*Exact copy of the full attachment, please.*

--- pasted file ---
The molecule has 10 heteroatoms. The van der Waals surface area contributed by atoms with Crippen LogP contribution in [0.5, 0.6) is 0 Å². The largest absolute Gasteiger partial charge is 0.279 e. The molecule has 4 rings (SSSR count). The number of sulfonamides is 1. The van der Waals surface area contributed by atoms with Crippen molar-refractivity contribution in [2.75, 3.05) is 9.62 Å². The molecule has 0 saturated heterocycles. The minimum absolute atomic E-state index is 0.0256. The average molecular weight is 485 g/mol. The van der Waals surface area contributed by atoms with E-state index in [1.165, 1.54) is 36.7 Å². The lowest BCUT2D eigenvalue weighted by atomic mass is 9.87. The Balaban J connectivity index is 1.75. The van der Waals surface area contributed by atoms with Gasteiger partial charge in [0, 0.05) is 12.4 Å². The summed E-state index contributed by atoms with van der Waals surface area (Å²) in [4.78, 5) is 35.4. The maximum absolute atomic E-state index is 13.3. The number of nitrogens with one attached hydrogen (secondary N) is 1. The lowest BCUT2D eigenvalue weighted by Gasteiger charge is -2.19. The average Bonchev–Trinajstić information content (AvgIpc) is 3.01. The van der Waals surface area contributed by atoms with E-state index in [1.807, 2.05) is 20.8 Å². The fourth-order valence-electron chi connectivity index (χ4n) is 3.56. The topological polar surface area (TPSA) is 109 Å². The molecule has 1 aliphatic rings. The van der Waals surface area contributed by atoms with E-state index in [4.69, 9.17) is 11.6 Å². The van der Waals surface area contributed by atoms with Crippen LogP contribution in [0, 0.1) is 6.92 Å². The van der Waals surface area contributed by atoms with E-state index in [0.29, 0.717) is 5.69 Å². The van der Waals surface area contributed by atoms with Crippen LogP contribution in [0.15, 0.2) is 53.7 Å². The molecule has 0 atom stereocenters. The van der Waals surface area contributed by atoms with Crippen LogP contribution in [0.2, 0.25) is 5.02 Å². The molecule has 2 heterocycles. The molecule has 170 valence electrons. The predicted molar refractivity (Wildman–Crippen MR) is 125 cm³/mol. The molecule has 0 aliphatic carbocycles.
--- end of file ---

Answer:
The molecule has 10 heteroatoms. The van der Waals surface area contributed by atoms with Crippen LogP contribution in [0.5, 0.6) is 0 Å². The largest absolute Gasteiger partial charge is 0.279 e. The molecule has 4 rings (SSSR count). The number of sulfonamides is 1. The van der Waals surface area contributed by atoms with Crippen molar-refractivity contribution in [2.75, 3.05) is 9.62 Å². The molecule has 0 saturated heterocycles. The minimum absolute atomic E-state index is 0.0256. The average molecular weight is 485 g/mol. The van der Waals surface area contributed by atoms with E-state index in [1.165, 1.54) is 36.7 Å². The lowest BCUT2D eigenvalue weighted by atomic mass is 9.87. The Balaban J connectivity index is 1.75. The van der Waals surface area contributed by atoms with Gasteiger partial charge in [0, 0.05) is 12.4 Å². The summed E-state index contributed by atoms with van der Waals surface area (Å²) in [4.78, 5) is 35.4. The maximum absolute atomic E-state index is 13.3. The number of nitrogens with one attached hydrogen (secondary N) is 1. The lowest BCUT2D eigenvalue weighted by Gasteiger charge is -2.19. The average Bonchev–Trinajstić information content (AvgIpc) is 3.01. The van der Waals surface area contributed by atoms with E-state index in [1.807, 2.05) is 20.8 Å². The fourth-order valence-electron chi connectivity index (χ4n) is 3.56. The topological polar surface area (TPSA) is 109 Å². The molecule has 1 aliphatic rings. The van der Waals surface area contributed by atoms with E-state index in [4.69, 9.17) is 11.6 Å². The van der Waals surface area contributed by atoms with Crippen LogP contribution in [0, 0.1) is 6.92 Å². The van der Waals surface area contributed by atoms with E-state index in [0.29, 0.717) is 5.69 Å². The van der Waals surface area contributed by atoms with Crippen LogP contribution in [0.15, 0.2) is 53.7 Å². The molecule has 0 atom stereocenters. The van der Waals surface area contributed by atoms with Crippen LogP contribution in [0.2, 0.25) is 5.02 Å². The molecule has 2 heterocycles. The molecule has 170 valence electrons. The predicted molar refractivity (Wildman–Crippen MR) is 125 cm³/mol. The molecule has 0 aliphatic carbocycles.